This is volume two of Batia Suter’s monumental pictorial investigation, the first volume of which is now a collector’s item.
Not everyone on the panel saw it straight away, but one passionate plea eventually convinced everyone. The encyclopedic compilation of images reveals a world of unexpected connections. The entire project stands or falls by the placing and coherence of the pictures, so that its graphic design is a vital ingredient of the project. The seemingly endless succession of images nowhere seems coincidental or dull and the tension is maintained through the entire 586 pages of the book. Great care has also been invested in selecting the occasional injections of colour. Having looked at the book one would have wished to see the associated installation. The visual spectacle is tremendously seductive, though the choice of typeface is curious.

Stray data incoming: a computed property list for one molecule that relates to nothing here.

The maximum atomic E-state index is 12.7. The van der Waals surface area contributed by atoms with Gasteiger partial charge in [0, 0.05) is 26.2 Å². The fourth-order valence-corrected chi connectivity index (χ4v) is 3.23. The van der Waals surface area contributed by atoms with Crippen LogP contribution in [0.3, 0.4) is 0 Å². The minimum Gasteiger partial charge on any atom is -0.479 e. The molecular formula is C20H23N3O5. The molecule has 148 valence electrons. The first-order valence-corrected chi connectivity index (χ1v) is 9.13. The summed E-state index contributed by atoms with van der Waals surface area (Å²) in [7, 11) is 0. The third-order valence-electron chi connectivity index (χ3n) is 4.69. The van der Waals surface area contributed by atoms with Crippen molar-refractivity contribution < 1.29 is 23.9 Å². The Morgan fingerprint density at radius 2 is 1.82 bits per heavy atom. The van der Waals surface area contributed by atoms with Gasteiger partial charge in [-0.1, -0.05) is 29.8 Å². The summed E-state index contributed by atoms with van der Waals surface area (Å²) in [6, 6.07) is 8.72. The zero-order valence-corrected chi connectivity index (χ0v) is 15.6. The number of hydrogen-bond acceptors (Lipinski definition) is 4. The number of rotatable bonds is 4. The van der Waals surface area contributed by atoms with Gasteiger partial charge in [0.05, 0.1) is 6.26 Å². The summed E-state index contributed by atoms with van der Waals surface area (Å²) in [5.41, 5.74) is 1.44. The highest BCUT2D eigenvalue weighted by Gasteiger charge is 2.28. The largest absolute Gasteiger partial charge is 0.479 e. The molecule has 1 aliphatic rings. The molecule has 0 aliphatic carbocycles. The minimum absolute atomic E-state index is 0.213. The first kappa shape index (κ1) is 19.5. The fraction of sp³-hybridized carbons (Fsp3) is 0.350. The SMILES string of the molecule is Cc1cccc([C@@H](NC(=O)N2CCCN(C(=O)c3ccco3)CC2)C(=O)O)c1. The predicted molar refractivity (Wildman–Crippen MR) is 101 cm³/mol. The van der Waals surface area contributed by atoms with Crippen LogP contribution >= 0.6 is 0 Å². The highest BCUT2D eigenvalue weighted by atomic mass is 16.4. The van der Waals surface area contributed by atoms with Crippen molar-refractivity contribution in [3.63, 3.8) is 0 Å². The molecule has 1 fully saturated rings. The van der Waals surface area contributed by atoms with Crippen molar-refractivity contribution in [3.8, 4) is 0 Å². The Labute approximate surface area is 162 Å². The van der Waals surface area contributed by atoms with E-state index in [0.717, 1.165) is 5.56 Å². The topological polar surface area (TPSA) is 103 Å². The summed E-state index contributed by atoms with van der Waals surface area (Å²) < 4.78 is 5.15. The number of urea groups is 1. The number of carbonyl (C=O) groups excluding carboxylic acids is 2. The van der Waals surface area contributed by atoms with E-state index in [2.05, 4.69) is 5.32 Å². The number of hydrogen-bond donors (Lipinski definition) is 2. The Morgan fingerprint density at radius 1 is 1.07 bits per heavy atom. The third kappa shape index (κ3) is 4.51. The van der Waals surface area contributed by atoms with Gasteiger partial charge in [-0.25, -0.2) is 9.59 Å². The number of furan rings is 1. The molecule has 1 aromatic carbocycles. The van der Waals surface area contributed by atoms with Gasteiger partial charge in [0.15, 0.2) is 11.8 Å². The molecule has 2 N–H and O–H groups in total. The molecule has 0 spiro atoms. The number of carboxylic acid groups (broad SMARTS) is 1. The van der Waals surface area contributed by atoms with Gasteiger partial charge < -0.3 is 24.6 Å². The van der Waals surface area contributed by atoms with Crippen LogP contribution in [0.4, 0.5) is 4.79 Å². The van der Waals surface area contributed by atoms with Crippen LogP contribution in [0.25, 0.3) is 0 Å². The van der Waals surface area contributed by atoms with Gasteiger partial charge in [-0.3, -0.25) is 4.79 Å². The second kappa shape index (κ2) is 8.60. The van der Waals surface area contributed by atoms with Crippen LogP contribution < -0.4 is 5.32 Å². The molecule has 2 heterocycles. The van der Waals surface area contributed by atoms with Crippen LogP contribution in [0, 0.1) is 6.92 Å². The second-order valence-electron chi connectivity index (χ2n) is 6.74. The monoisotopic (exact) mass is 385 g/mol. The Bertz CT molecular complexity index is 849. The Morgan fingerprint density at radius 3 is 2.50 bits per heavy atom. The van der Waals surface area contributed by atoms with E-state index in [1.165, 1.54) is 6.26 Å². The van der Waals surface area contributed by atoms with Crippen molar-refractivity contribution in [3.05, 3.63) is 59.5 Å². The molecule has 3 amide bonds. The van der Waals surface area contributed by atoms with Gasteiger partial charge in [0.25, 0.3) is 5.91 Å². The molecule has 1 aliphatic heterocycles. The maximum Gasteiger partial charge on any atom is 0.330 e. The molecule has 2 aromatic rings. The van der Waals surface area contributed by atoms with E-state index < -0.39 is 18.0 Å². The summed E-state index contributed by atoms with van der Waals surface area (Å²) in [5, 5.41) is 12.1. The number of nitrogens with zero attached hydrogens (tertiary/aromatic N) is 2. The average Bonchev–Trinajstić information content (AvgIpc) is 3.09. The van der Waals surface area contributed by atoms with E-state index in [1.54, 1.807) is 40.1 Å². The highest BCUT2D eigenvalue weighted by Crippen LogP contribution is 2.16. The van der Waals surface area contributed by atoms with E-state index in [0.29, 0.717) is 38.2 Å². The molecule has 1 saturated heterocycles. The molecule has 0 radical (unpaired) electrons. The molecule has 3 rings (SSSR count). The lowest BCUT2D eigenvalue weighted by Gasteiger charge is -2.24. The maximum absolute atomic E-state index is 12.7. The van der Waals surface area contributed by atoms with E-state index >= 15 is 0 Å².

A book like this can only be made thanks to the computer, but it is actually an anti-computer book. In our digital era it is a remarkable statement to bring out such a large volume of images in this way. The panel were full of praise for the fact that here the book has been used precisely in its role as a meaningful medium. The publisher runs a considerable risk in respect of the copyrights. Here the approach has been uncompromising and clearly the leap in the dark is deliberate. There’s no question of substantive lithography but sometimes, the panel thought, exaggeration is justified if it heightens the effect. One or two panel members thought the book could have been more raw. The hard case was liked but its green metallic paper was felt to be possibly a little too kitsch. For the rest there is nothing in this powerful book that could be described as coincidental.